I wrote an article on hardy fuchsias for Westsound Home and Garden a few months ago and during my research, I got really hooked on these plants. I always like to grow a few plants before I write because I like the first hand experience. Before I moved west, I was only familiar with the annual types of fuchsias. How limiting was that! Here are a few more in bloom today.
This year I planted about 24 bean seeds three times. The first time the soil was too cold and they did not germinate. I think the same thing happened the second time. I have a tendency to rush the season, beans are cheap and I only plant 24 since I am feeding two people now. The third time, around the very end of May, they actually germinated and grew and I harvested them twice, but then Sunday night my husband forgot to close the gate and I did not check and overnight the open gate welcomed a deer into my garden. Deer love beans. It/they snacked on a few roses but totally took out the beans.
Going back to my theme of “this wouldn’t grow in Minnesota” I planted some things in my western Washington garden that I could not get to grow in my Minnesota garden. David Austin roses lover the maritime climate here without any winter protection. Perennial herbs are such a treat. But the star of the day is this Monrovia yucca plant. It’s a first for me. I think I have been waiting three years for this yucca to bloom. Worth the wait, don’t you think?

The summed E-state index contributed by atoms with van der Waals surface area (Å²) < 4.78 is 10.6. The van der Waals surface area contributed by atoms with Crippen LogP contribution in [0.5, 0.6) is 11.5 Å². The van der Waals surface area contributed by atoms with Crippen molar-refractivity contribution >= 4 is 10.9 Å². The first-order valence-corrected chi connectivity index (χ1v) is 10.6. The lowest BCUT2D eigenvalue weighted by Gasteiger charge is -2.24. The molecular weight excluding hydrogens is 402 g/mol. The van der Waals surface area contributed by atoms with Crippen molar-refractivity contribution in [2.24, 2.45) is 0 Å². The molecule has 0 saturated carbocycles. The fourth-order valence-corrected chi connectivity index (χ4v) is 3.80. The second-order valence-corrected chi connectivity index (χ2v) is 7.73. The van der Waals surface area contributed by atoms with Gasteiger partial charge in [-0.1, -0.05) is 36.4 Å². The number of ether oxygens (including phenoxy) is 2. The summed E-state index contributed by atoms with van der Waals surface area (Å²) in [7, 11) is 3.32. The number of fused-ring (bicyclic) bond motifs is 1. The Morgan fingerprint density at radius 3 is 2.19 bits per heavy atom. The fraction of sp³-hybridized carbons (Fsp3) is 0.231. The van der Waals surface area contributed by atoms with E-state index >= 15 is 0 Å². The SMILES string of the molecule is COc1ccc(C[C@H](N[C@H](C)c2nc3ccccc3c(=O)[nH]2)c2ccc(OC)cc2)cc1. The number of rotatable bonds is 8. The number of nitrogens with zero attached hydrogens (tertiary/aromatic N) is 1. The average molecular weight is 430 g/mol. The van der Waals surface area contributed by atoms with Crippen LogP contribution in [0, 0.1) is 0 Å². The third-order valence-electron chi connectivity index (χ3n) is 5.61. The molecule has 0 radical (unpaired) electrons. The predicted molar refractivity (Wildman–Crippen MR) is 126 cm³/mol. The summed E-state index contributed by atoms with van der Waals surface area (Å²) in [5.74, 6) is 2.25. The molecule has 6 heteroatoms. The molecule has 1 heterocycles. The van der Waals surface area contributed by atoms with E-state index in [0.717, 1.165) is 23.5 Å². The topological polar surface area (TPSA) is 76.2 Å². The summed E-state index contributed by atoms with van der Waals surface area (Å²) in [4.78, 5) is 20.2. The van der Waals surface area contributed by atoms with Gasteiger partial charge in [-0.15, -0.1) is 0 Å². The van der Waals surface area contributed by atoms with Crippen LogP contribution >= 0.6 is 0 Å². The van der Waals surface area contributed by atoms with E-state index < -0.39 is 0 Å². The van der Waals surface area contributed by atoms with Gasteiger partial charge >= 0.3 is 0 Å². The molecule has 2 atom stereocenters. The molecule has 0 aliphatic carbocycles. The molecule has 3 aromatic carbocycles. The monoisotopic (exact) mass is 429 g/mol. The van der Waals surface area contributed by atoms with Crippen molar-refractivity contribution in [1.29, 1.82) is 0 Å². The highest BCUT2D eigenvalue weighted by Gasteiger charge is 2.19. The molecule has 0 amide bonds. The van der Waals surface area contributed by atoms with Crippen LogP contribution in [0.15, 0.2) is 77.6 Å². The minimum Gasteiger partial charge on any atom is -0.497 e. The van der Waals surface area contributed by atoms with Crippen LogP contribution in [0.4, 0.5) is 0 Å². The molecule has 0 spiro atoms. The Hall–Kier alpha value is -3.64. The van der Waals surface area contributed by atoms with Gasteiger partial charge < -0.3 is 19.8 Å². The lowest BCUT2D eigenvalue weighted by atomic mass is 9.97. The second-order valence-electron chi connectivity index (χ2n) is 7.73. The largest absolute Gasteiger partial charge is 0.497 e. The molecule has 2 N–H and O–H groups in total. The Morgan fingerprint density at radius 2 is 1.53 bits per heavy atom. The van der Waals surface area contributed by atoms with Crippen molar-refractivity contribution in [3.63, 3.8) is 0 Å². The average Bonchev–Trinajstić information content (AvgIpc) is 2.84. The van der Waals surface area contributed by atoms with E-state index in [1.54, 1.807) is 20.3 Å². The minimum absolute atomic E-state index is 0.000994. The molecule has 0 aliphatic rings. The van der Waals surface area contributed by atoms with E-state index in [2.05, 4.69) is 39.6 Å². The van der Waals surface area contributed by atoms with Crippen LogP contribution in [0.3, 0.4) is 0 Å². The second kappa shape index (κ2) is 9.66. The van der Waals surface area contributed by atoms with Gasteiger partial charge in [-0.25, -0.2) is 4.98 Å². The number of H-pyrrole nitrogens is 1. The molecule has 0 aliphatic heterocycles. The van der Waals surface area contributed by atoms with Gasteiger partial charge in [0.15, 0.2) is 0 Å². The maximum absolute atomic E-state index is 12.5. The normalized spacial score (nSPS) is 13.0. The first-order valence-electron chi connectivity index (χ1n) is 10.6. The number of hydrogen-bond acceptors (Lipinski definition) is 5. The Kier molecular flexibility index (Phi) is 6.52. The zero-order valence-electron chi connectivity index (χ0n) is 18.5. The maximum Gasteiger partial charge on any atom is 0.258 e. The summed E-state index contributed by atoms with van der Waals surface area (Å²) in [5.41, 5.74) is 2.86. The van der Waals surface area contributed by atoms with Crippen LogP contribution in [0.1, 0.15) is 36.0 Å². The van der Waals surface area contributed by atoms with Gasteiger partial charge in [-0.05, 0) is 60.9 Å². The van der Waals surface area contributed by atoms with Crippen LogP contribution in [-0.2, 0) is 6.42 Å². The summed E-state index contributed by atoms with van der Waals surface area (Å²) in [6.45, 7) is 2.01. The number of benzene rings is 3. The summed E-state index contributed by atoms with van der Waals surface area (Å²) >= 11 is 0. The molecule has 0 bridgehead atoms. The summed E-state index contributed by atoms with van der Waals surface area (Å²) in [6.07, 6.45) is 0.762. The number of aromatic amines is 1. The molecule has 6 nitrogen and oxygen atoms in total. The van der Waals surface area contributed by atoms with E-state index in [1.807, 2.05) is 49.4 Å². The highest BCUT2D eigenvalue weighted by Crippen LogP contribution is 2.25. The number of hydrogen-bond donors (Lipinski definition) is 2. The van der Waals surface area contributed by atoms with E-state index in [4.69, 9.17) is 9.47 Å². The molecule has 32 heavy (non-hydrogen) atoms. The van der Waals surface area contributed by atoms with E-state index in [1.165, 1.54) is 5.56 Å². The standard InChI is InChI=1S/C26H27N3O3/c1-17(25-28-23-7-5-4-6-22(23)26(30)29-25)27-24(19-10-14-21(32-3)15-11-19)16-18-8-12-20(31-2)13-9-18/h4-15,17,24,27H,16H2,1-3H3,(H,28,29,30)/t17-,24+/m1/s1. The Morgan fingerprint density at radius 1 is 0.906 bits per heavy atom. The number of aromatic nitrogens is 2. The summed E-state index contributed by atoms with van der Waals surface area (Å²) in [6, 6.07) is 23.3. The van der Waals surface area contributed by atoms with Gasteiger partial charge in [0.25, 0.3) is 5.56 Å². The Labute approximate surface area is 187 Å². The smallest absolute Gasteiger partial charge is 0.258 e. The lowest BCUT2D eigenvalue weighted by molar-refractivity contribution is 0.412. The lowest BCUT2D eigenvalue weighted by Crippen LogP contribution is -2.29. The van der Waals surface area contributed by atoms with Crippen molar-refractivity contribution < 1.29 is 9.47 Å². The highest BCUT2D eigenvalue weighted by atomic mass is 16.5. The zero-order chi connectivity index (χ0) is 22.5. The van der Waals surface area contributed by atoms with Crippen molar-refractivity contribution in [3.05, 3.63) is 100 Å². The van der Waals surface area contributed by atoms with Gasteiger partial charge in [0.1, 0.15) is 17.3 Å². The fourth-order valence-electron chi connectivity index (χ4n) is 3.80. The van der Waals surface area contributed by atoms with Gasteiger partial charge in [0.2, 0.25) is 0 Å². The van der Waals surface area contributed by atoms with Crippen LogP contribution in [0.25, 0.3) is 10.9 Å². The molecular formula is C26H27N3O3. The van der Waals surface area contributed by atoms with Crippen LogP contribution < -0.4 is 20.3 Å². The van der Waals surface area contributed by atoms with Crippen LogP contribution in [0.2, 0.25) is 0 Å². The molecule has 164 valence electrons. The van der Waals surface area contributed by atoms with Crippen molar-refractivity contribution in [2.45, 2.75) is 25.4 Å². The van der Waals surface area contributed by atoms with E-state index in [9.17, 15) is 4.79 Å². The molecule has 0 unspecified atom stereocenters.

I just finished the best crop of broccoli since I have been gardening in this location! (I am almost sick of eating broccoli. Or at least I am ready for a break from brassicas.) January 14 I started Apollo broccoli and February 20 I started Broccoli blend from Terretorial Seeds. I use a heat mat and lights at that time of year. Today I picked the last side buds and removed the plants. Now I am wondering what to add to this bed to get it ready for the next crop of broccoli for fall and winter. Any opinions out there?
I am trying something new for me since this is my third try with cucumber seedlings this year. I planted them out in the early evening then I covered the area with Remay fabric for sun shade, not frost protection. This raised bed is intensively planted with warm season crops such as tomatoes and a few bush beans. I draped the fabric over tomato cages to allow for air circulation. I hope this will give the transplanted cucumbers a better chance at success tomorrow during the expected sunny weather.